First, the client communicates with the server to obtain a hash H of the credential, where H denotes a hash function that only the server knows. This is possible using a cryptographic primitive known as an Oblivious Pseudo-Random Function (OPRF). Since only the server knows the hash function H, the client is prevented from performing an efficient dictionary attack on the server, a type of brute force attack that uses a large combination of possibilities to determine a password. The client then uses homomorphic encryption to encrypt H(k) and send the resulting ciphertext Enc(H(k)) to the server. The server then evaluates a matching function on the encrypted credential, obtaining a result (True or False) encrypted under the same client key. The matching function operation looks like this: computeMatch(Enc(k), D). The server forwards the encrypted result to the client, who decrypts it and obtains the result.
In the above framework, the main challenge is to minimize the complexity of the computeMatch function to obtain good performance when this function is evaluated on encrypted data. We utilized many optimizations to achieve performance that scales to users’ needs. Check out both papers mentioned and linked earlier for a description of these optimizations and details on how the protocol works.
To optimize the performance of our protocol, we further shard the database D of breached credentials, according to the first two bytes of a certain hash function applied to the username. When the browser submits a query, it will compute these two bytes from the username and send it along with the encrypted credentials. Suppose the database D consists of 4 billion credentials, then after sharding each subset, it will contain about 60,000 credentials on average. This significantly improves efficiency since the server only needs to perform the homomorphic evaluation on one such subset for each query.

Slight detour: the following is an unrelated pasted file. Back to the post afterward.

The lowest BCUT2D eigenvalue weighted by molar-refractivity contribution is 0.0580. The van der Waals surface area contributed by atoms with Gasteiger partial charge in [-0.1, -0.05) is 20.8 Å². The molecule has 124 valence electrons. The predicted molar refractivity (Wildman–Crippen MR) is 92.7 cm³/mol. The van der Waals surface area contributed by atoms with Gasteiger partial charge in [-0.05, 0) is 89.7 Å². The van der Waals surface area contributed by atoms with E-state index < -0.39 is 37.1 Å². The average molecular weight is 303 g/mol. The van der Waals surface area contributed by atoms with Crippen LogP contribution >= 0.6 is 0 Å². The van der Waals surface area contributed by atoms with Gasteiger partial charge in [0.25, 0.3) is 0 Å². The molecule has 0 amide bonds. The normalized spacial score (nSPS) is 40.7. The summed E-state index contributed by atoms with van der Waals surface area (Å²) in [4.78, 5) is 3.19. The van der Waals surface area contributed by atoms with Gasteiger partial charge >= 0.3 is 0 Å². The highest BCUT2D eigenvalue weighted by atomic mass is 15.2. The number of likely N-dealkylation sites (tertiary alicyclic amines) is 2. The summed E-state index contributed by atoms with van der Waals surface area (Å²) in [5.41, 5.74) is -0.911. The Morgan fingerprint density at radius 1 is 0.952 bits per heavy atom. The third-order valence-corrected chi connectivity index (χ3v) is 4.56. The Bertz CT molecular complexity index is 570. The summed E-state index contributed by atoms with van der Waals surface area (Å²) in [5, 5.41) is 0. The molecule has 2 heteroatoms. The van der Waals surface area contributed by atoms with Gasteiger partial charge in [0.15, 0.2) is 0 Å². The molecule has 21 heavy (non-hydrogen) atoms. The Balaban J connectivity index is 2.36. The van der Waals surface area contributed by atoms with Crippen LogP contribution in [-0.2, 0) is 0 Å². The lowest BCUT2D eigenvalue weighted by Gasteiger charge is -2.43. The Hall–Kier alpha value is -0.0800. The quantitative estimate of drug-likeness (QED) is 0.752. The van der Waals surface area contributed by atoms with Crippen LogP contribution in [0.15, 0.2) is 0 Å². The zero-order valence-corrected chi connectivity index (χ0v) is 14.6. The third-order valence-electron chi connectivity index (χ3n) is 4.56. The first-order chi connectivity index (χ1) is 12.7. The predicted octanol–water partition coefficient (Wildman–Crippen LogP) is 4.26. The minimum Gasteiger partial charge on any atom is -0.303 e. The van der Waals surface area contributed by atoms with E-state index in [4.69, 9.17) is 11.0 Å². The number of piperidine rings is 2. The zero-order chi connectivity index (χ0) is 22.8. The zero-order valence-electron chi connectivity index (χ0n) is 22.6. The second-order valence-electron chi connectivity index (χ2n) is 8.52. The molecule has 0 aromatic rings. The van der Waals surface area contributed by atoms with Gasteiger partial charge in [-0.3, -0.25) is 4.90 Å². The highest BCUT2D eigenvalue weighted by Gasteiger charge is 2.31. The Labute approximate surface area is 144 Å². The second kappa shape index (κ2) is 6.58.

The entire library has been optimized to run efficiently on the diverse set of devices, from the lowest end to the high end, and varied platforms supported by Edge. The core principles behind the optimization were to keep the Edge binary minimal, consume less network bandwidth, and ensure minimal impact to battery (in laptops) while keeping the CPU utilization to a minimum, both on the client side and the server side. It also required supporting a large number of clients.
At Microsoft, we are glad to bring this first consumer application that utilizes homomorphic encryption to help protect our users. We will continue to build on this to enable all developers to deploy such secure services using Homomorphic Encryption and other privacy-preserving technologies. Check out the Cryptography and Privacy Research Group page for more information on homomorphic encryption and other projects, and reach out to us if you are interested.
Password Monitor is the result of a great collaboration between former research incubation group, Cryptography and Privacy Research Group, and Microsoft Edge, with members including the authors of this post along with: Suhrid Palsule, Tulasi Menon, Ankit Jain, Prasenjit Mukherjee, Gurpreet Virdi, Austin Orion, Carlos Frias, Shabnam Erfani, Hamed Khanpour, Steven Chith, Melissa Chase, Esha Ghosh, and Wei Dai.